Holidays? Give me a break!

by | Jul 25, 2011 | Industry News | 0 comments

During the week a former colleague and friend mentioned to me that a business networking organisation that he joined some time back is closing up shop for the month of August.

At first I thought it would be nice to be in a position to do that – then it dawned on that what really ought to have said was “what on earth is the business organisation in question thinking?”

In marketing, everything, is of course, about perception – it’s about how consumers view your brand; what your clients think of your business practices; how your company holds up when compared with others in the same sector. In this case, the organisation, which, up until now, communicated with its members via digital platforms on a daily basis, has, according to my former colleague, no activity planned whatsoever.

Apparently, resources and fees payable to the digital agency which runs all activity on behalf of the organisation are an issue, but regardless, the management seem to have missed a trick. By ceasing all operations and communication with its membership, it has taken two or three giant leaps backwards, not to mention the fact that it’s membership are now left in limbo and without a point of contact should they need it over the next few weeks.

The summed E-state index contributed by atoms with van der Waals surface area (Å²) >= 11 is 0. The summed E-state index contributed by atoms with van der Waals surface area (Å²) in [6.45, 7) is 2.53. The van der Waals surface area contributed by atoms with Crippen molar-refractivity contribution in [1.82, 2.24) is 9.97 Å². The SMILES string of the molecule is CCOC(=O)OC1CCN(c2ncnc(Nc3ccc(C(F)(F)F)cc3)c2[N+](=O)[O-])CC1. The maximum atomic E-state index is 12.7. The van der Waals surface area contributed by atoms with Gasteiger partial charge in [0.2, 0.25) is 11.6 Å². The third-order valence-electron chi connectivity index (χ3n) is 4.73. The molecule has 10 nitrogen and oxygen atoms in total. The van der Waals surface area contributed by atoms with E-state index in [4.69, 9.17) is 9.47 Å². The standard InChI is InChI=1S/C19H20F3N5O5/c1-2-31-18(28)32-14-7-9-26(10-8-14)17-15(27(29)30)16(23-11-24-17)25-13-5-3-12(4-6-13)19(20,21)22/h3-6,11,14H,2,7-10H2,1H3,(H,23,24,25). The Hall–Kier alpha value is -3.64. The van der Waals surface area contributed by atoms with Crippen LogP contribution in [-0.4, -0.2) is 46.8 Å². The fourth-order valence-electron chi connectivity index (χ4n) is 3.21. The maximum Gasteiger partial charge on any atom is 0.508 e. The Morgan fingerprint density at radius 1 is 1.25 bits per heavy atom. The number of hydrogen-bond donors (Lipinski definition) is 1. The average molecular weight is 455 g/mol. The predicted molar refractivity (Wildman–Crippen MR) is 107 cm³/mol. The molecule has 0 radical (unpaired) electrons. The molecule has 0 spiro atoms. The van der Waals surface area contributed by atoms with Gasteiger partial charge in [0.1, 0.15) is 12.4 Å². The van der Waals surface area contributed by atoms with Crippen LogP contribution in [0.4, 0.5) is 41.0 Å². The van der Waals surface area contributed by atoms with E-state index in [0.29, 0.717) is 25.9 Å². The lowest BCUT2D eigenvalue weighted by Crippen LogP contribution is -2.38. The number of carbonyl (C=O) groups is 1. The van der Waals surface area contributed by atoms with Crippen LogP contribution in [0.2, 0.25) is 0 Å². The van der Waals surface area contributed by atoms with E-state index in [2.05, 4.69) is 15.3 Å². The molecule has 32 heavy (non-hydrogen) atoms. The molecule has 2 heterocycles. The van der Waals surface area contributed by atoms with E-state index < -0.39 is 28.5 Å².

It’s difficult to fathom how any company, unless they’re a sole trader of course, can shut up shop for an entire month, especially given our straitened economic circumstances these days. But if it’s an absolute necessity to do so then there are ways to at least give the impression that the organisation is still operating on some level.

Software like TweetDeck can manage all of your social media output on a timed basis, so once you have content and messages prepared, TweetDeck will allow you to time their release. It’s a good idea to keep this to at least once a day so even when you’re not available, you’re still interacting with your customers, or in this case, members. Blogs, too, can be timed to be published at a later date while you can keep an eye on the comments section on your smartphone and interact there.

The days of closing a business completely for holidays is well and truly over, especially if you want to keep the good reputation of your organisation intact. What organisations like the one that my former colleague is involved in miss is that there may not be a business to come back to. As competition heats up in most sectors, taking your eye off the ball like in this instance is equal to commercial suicide.